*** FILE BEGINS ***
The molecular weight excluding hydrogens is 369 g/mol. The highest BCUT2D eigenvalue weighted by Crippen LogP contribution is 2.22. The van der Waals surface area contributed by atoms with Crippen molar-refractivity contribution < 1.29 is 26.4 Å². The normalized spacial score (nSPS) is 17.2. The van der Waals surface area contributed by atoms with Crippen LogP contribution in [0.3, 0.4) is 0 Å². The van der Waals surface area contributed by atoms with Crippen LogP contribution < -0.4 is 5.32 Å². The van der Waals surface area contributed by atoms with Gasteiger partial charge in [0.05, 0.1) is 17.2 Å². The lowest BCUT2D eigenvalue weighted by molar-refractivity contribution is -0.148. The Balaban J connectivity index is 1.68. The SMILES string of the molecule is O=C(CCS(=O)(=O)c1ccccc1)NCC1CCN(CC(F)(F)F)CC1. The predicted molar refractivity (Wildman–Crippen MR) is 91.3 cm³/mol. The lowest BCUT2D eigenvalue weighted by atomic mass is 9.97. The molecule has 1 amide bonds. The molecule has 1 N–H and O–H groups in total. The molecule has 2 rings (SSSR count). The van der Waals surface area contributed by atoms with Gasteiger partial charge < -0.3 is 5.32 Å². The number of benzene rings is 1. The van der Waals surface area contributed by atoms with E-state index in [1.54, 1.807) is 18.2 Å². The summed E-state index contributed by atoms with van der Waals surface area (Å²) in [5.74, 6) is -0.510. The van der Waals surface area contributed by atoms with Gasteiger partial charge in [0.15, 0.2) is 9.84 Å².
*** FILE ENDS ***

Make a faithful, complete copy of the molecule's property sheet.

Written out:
The molecular weight excluding hydrogens is 369 g/mol. The highest BCUT2D eigenvalue weighted by Crippen LogP contribution is 2.22. The van der Waals surface area contributed by atoms with Crippen molar-refractivity contribution < 1.29 is 26.4 Å². The normalized spacial score (nSPS) is 17.2. The van der Waals surface area contributed by atoms with Crippen LogP contribution in [0.3, 0.4) is 0 Å². The van der Waals surface area contributed by atoms with Crippen LogP contribution < -0.4 is 5.32 Å². The van der Waals surface area contributed by atoms with Gasteiger partial charge in [0.05, 0.1) is 17.2 Å². The lowest BCUT2D eigenvalue weighted by molar-refractivity contribution is -0.148. The Balaban J connectivity index is 1.68. The SMILES string of the molecule is O=C(CCS(=O)(=O)c1ccccc1)NCC1CCN(CC(F)(F)F)CC1. The predicted molar refractivity (Wildman–Crippen MR) is 91.3 cm³/mol. The lowest BCUT2D eigenvalue weighted by atomic mass is 9.97. The molecule has 1 amide bonds. The molecule has 1 N–H and O–H groups in total. The molecule has 2 rings (SSSR count). The van der Waals surface area contributed by atoms with Gasteiger partial charge < -0.3 is 5.32 Å². The number of benzene rings is 1. The van der Waals surface area contributed by atoms with E-state index in [1.54, 1.807) is 18.2 Å². The summed E-state index contributed by atoms with van der Waals surface area (Å²) in [5.74, 6) is -0.510. The van der Waals surface area contributed by atoms with Gasteiger partial charge in [0.15, 0.2) is 9.84 Å².